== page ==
Contract clauses must be inserted in full. Anti-retaliation provisions are included in the contract clauses and include remedies.
Fringe Benefits – Fringe benefit contributions must be annualized, and an hourly equivalent rate must be calculated if a contractor’s worker performs work on both Davis-Bacon and non-Davis-Bacon projects. There are some exceptions to annualization calculations, and they have nuances!
Apprenticeships – Specific requirements must be met for a contractor to claim a fringe benefit credit for the costs of an apprenticeship program.
- Interest will be due on back wages, calculated per an IRS standard, and compounded daily. Back wages and interest can be withheld from the prime contractor’s other federal contracts.
- Certain Davis-Bacon requirements have been aligned with requirements of related acts (e.g., one standard for debarment, its mandatory period, etc.).
- If wage determinations and contract clauses are missing from executed (signed) contracts, they must be incorporated retroactively. This may require an increase in the contract amount for cover wages even if the contract has closed.
What Should Municipalities Do Now?
Review your Davis-Bacon compliance program.
- Are the required contract clauses in all contracts subject to Davis-Bacon?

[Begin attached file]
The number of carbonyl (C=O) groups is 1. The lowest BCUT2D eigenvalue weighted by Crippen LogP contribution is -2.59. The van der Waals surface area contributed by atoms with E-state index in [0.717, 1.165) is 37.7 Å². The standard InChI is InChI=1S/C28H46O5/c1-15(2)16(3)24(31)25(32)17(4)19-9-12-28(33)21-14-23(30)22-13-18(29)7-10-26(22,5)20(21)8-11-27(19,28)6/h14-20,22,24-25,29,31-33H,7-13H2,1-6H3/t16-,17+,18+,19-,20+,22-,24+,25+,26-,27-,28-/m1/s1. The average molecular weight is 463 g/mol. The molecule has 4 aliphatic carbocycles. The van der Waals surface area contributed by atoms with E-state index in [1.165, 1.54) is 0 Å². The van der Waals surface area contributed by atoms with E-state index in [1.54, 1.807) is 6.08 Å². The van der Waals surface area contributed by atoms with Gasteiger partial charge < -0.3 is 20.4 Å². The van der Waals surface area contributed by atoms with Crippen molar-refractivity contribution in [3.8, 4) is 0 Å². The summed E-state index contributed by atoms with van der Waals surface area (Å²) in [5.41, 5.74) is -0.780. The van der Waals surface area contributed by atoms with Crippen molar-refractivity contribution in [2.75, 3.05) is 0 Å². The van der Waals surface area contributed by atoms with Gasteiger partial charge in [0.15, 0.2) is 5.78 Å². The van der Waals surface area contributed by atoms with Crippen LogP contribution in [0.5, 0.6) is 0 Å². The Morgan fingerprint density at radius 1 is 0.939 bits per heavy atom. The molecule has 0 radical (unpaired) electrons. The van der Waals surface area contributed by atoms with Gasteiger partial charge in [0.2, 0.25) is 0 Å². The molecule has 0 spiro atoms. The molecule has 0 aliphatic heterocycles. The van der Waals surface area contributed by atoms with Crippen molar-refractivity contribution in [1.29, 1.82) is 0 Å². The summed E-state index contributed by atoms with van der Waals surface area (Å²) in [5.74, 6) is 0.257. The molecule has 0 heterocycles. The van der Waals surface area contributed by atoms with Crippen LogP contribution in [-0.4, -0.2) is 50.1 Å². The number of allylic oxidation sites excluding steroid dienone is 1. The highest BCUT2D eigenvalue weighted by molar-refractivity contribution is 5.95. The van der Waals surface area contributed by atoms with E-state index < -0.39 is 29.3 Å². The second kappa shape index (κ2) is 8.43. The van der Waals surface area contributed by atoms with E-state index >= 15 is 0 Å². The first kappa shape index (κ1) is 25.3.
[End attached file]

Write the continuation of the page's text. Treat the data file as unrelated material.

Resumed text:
- Do you have a mechanism or procedure to ensure contractors and subcontractors are following Davis-Bacon requirements?
- Are you collecting records (including the newly required records) and certified payrolls from your contractors? How do you ensure that the certification signature is valid?
- Do you have a system to verify Davis-Bacon compliance with your contractors and subcontractors?
- Do you have any project wage determinations that are nearing expiration?
Conduct a risk assessment of your Davis-Bacon compliance program. Even if your “program” is informal, take the time to identify gaps and create controls to close them.
Revisit training. Do you have clear guidance for contractors and subcontractors to comply with Davis-Bacon? Is your staff receiving regular training on Davis-Bacon compliance?
To learn more about the updated Davis-Bacon and related acts regulations, visit https://www.dol.gov/agencies/whd/government-contracts/construction/. The webpage includes a Small Entity Compliance Guide that is useful for understanding the updates.
Need current Davis-Bacon Wages? Our Project Management Tip of the Week includes our Guide to Obtaining Davis-Bacon Wage Determinations.